Quote of the Month

When love and skill work together, expect a miracle. John Ruskin

Wednesday, September 11, 2013

To Know, To Have Knowledge

Curiosity is a powerful word.  Wanting to know the what, who, why, when and where has been responsible for some amazing discoveries, inventions and understanding of otherwise unknowns.  It's mind-boggling to pause and wonder how different our world would be if not fueled by curiosity.

The American Association of School Librarians Best Websites for Teaching & Learning 2013 under the heading Content Resources, Standards for the 21st-Century Learner, 2.1.4 Use technology and other information tools to analyze and organize information, 2.4.4 Develop directions for future investigations and 3.1.2 Participate and collaborate as members of a social and intellectual network of learners selected a website which is a project of the Directorate for Education and Human Resources Programs of the American Association for the Advancement of Science, a part of Thinkfinity.  This website, Science NetLinks, is free to use, designed specifically for the K-12 educational community  and contains:

teaching tools, interactives, podcasts, and hands-on activities.

Across the top of the home page, a tool bar offers the following choices:

  • Books for the Science Classroom
  • Creating Classroom Rules
  • Spotlight on the Brain and
  • Curve Balls.
Moving left to right Books for the Science Classroom is a resource put together by Science Books & Films, a reviewing journal for the AAAS.  Only science trade books which have received a highly recommended rating are included.  This tool links to those reviews.  A blue launch tool button will take you to a new window so you may conduct a keyword search.

Beneath the launch tool button a drop-down box provides an explanation of other possible uses for the items listed in this resource.  In addition, it includes links to possible lessons using trade books.  Every time you access this page three different lessons will appear.  The possibilities are numerous.

Creating Classroom Rules is exactly what it says.  It is a very comprehensive lesson for setting the stage for learning.  It is divided into sections titled what you need, materials, purpose, context, planning ahead, motivation, development, assessment, extensions and related resources.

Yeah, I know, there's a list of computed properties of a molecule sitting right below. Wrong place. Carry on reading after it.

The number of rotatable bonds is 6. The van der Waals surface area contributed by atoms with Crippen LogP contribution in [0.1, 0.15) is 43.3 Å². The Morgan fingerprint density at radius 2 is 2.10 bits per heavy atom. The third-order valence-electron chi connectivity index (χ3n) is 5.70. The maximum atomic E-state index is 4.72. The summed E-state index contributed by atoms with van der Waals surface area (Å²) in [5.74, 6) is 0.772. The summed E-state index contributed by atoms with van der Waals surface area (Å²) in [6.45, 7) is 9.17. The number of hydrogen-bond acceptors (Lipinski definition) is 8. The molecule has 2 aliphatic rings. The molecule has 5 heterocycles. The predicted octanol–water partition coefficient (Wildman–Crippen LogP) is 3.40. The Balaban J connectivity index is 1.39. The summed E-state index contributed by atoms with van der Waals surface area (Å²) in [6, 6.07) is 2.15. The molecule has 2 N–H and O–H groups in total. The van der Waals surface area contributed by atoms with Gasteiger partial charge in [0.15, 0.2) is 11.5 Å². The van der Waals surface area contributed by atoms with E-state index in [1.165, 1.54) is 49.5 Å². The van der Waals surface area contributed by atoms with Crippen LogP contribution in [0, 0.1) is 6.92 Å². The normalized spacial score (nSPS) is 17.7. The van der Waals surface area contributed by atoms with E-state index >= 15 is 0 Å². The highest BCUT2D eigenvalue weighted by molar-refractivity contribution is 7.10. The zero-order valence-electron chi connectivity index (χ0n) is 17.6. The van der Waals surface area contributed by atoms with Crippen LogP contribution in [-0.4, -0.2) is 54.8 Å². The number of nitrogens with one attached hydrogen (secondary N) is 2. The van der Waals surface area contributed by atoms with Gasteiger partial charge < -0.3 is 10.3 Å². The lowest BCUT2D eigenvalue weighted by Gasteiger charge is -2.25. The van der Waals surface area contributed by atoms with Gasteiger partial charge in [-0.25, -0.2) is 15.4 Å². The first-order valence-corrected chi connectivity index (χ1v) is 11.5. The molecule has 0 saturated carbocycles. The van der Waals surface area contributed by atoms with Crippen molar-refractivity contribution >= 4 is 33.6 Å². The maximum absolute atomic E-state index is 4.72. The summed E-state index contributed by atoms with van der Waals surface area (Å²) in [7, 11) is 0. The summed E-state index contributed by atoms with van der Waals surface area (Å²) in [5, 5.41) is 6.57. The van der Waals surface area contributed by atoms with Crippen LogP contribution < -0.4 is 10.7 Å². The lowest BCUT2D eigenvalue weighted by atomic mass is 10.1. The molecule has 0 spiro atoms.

Spotlight on the Brain is part of a larger feature of the site.  Every day a sixty second podcast, Science Update, highlights news in science, technology or medicine.  This tool will take you to all those podcasts which, in some manner, have to do with the brain.  A transcript and the podcast are listed as choices.  As you can see below, more tie-ins to this tool are provided for educators.

The final option on the top toolbar, Curve Balls, is a sample of an individual Science Update page.  Following the podcast (1) and transcript (2) are several additional paragraphs for further discussion followed by possible questions to use.  As in the previous pages this contains a drop-down menu For Educators section.

Not having visited this website over a long period of time I am not sure if the items on this top tool bar change or if they are examples permanently in place to give users an overview of the site.  Moving down the page there are more options.  These are lessons, tools, collections, afterschool and science news tabs plus a search box for lessons and tools K-12.  

When you select lessons or tools an advanced but user friendly search screen appears as pictured below.  Beneath this are the most popular lessons and the most recent lessons used.  (On the tools page the most popular tools are listed as well as an explanation of what tools are: hands-on activities, interactives, teaching aids or websites.) Under grades, themes and content you can click any number of the boxes you desire to refine or enlarge your search. 

For this search I choose fifth grade astronomy lessons (1).  On the left-hand side I can filter the results (2) by type and intended audience.  The resources are listed by title with appropriate grade levels for use (3).

The Collections lists about twenty special groupings per page (1).  An explanation of what constitutes a collection is given on the right-hand side (2).  Each collection list is broken down by the specific item such as lessons, tools, science updates, videos, and other resources.

Offering many hands-on science activities the Afterschool page is a more casual approach.  When you choose a specific title, there will be an option for educators and for students.  The educator option gives you materials, background, activity instructions, and related activities.  The student option gives you an activity sheet and online resources.

The final tab on the far right, Science News, is similar to the home page.  Predominantly shown are three major boxes featuring a rotation of resources, a Science Update and Today in Science. You can select the Science Updates box to see all of them.  If you choose Today in Science there is a calendar where any date in the year can be viewed.

Each time a lesson, tool, collection or after school title is selected on the right a small black box appears titled ______Details.  Here you will see grades, themes, and type.  Added to these might be project 2061 benchmarks or state standards.  If you desire by clicking on grades, themes or type, you are taken back to the advanced search box page. 

Science NetLinks is an impressive website.  As I explored hour after hour, I found myself continually fascinated by the information presented as well as the value it would provide to students, staff and parents in any school district.  Navigation of the site was extremely easy giving users multiple means to access to the variety of sources.  I can't imagine a science educator not using this site to enhance classroom instruction.

No comments:

Post a Comment